New Mexico’s gross-receipts tax long has been seen as an inspired solution to a unique fiscal problem: How can a state government pay its bills when there is so little around to tax?
Enacted in 1966, the GRT was New Mexico’s way to indirectly tax federal government activity that has dominated the state’s economy since World War II, since there is no legal way to tax federal activity directly.
“Our tax policy was aimed at federal activity – and quite successfully,” said New Mexico Tax Research Institute President Richard Anklam. “The problem is the world changed, the economy changed, and we haven’t changed. It’s not 1966 anymore.”
Since 1966, the tax rate has increased, the number of transactions subject to GRT has been reduced, the large health-care sector of the state’s economy has been almost completely excluded, the tax has become more regressive, and businesses complain the GRT on services and inputs to production make New Mexico uncompetitive.
Worse yet, local federal government operations, the original target of New Mexico’s GRT, are finding ways to skirt the tax by purchasing research and technology from out of state.
In 1966, New Mexico had an historical aversion to property taxes, few large and successful businesses, and very few wealthy people – for that matter, not that many people of any description.
What New Mexico did have was national laboratories, military bases and natural resources such as oil, natural gas, copper, coal and potash.
“You can only tax what you have,” Anklam said.
New York has billionaire hedge-fund managers, so it has a high personal income-tax rate. Nevada has casinos, so it taxes gambling and tourists.
Taxing natural resources was an obvious choice for New Mexico, and over time those taxes fed what are now multibillion-dollar funds that spin off millions of dollars every year into the state’s coffers.
But the federal government doesn’t pay taxes to the state for operating its labs and military bases, and the federal government pays no property tax on the 35 percent of the land in New Mexico that it owns.
The state managed to get into Uncle Sam’s pockets not by taxing Uncle Sam, but by taxing the businesses that sell to Uncle Sam and to everyone else.
Thus, the computer store where consumers, businesses and Air Force procurement officials purchase monitors pays a tax on the value of all of those transactions (the gross receipts). The store either eats the cost of the tax, passes it on to the consumer, or builds it into the price charged to the Air Force.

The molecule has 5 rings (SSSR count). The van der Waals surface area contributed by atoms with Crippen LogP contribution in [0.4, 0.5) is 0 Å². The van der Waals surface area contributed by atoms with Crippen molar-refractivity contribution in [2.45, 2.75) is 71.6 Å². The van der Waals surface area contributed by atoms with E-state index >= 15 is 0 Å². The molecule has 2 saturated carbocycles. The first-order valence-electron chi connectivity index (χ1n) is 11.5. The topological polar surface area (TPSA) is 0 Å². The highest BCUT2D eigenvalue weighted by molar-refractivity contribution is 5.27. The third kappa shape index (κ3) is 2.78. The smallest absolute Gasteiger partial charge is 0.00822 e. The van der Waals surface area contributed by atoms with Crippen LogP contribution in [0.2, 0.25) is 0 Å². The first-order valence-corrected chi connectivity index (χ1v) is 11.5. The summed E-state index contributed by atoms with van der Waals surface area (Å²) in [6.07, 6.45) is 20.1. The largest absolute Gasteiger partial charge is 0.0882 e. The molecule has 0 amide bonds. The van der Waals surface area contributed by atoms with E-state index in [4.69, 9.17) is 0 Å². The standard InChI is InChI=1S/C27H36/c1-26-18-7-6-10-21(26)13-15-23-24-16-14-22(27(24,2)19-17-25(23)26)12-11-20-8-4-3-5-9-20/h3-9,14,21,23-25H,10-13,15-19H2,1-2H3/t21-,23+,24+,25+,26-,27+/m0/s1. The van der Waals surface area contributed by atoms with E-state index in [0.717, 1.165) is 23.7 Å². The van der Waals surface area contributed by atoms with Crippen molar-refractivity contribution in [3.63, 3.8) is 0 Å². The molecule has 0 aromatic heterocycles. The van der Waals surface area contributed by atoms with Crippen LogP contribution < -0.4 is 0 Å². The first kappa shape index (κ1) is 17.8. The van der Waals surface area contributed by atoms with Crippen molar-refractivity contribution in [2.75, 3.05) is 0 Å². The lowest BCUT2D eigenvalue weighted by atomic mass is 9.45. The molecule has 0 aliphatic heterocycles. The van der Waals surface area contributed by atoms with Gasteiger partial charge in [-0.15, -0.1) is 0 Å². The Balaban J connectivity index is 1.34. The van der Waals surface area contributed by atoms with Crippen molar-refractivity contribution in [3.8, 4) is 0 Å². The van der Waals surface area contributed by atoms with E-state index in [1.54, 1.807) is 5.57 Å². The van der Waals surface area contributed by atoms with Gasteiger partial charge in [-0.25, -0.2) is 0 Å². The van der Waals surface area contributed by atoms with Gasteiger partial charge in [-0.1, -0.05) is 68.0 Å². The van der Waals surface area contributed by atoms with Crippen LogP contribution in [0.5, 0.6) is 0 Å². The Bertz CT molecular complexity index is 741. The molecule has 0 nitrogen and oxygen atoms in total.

Any way you slice it, the state gets its GRT.
Worked for awhile
The system worked well at a time when researchers and laboratories had few options but to stay in New Mexico if they were to service the Energy and Defense department installations around the state.
Those days are gone. Thanks to the Internet and other technologies, researchers and engineers can serve New Mexico installations from almost anywhere.
Government contracting officials know this, “and everything is more mobile than it used to be,” Anklam said. “That’s a scary problem.”
Boeing served the Air Force Research Lab in Albuquerque from offices in Albuquerque until 2004, when it moved its Airborne Laser Program Integration and Test operation and 230 jobs to California, though it still served the Air Force in Albuquerque.
Over the next six years, Boeing spent $668 million in California that it would have spent in New Mexico, according to a Legislative Finance Committee analysis. The move reduced Boeing’s tax bite, and New Mexico’s general fund, by about $47 million.
State Rep. Larry Larañaga, R-Albuquerque, introduced legislation this year to exempt some Air Force procurements from GRT, but his bill did not pass.
Other bills exempting some business activities from GRT did pass in the latest session. One bill removes GRT on parts and maintenance services on aircraft. Another provides an exemption to dialysis facilities, and another exempts the sale of infusion-therapy services and the sale or lease of durable medical equipment.
‘We’ve made a mess’
“Over the last 10 to 15 years, we’ve made a mess of the gross-receipts tax,” said Brian McDonald, an economist and former director of the University of New Mexico Bureau of Business and Economic Research. “From an economist’s point of view, we’d like to have a broad GRT base so the rate is low. Instead we’ve significantly shrunk what is subject to tax, but to keep revenue up we raised the rates.”